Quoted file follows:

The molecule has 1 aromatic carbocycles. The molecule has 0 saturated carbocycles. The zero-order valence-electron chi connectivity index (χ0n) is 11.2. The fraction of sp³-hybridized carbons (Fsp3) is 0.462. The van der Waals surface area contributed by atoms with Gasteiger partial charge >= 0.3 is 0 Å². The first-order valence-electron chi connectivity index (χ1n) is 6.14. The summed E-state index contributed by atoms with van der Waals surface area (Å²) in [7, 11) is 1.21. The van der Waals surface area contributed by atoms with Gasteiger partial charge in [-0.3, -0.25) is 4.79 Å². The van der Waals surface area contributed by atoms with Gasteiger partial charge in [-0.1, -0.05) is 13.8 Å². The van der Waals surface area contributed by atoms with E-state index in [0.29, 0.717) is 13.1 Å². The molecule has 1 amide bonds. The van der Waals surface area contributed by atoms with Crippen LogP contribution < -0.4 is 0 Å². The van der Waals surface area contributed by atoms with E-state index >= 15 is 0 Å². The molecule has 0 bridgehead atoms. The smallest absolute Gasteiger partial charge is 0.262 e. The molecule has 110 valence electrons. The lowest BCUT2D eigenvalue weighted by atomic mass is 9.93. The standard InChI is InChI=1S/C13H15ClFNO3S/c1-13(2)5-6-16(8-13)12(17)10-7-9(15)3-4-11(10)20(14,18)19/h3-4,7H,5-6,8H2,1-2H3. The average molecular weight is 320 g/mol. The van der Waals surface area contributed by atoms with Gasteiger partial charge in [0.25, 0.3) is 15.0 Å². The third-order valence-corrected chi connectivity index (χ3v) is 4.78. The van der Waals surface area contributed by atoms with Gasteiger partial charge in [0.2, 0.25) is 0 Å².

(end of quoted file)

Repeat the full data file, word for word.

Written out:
The molecule has 1 aromatic carbocycles. The molecule has 0 saturated carbocycles. The zero-order valence-electron chi connectivity index (χ0n) is 11.2. The fraction of sp³-hybridized carbons (Fsp3) is 0.462. The van der Waals surface area contributed by atoms with Gasteiger partial charge >= 0.3 is 0 Å². The first-order valence-electron chi connectivity index (χ1n) is 6.14. The summed E-state index contributed by atoms with van der Waals surface area (Å²) in [7, 11) is 1.21. The van der Waals surface area contributed by atoms with Gasteiger partial charge in [-0.3, -0.25) is 4.79 Å². The van der Waals surface area contributed by atoms with Gasteiger partial charge in [-0.1, -0.05) is 13.8 Å². The van der Waals surface area contributed by atoms with E-state index in [0.29, 0.717) is 13.1 Å². The molecule has 1 amide bonds. The van der Waals surface area contributed by atoms with Crippen LogP contribution < -0.4 is 0 Å². The van der Waals surface area contributed by atoms with E-state index >= 15 is 0 Å². The molecule has 0 bridgehead atoms. The smallest absolute Gasteiger partial charge is 0.262 e. The molecule has 110 valence electrons. The lowest BCUT2D eigenvalue weighted by atomic mass is 9.93. The standard InChI is InChI=1S/C13H15ClFNO3S/c1-13(2)5-6-16(8-13)12(17)10-7-9(15)3-4-11(10)20(14,18)19/h3-4,7H,5-6,8H2,1-2H3. The average molecular weight is 320 g/mol. The van der Waals surface area contributed by atoms with Gasteiger partial charge in [0.25, 0.3) is 15.0 Å². The third-order valence-corrected chi connectivity index (χ3v) is 4.78. The van der Waals surface area contributed by atoms with Gasteiger partial charge in [0.2, 0.25) is 0 Å².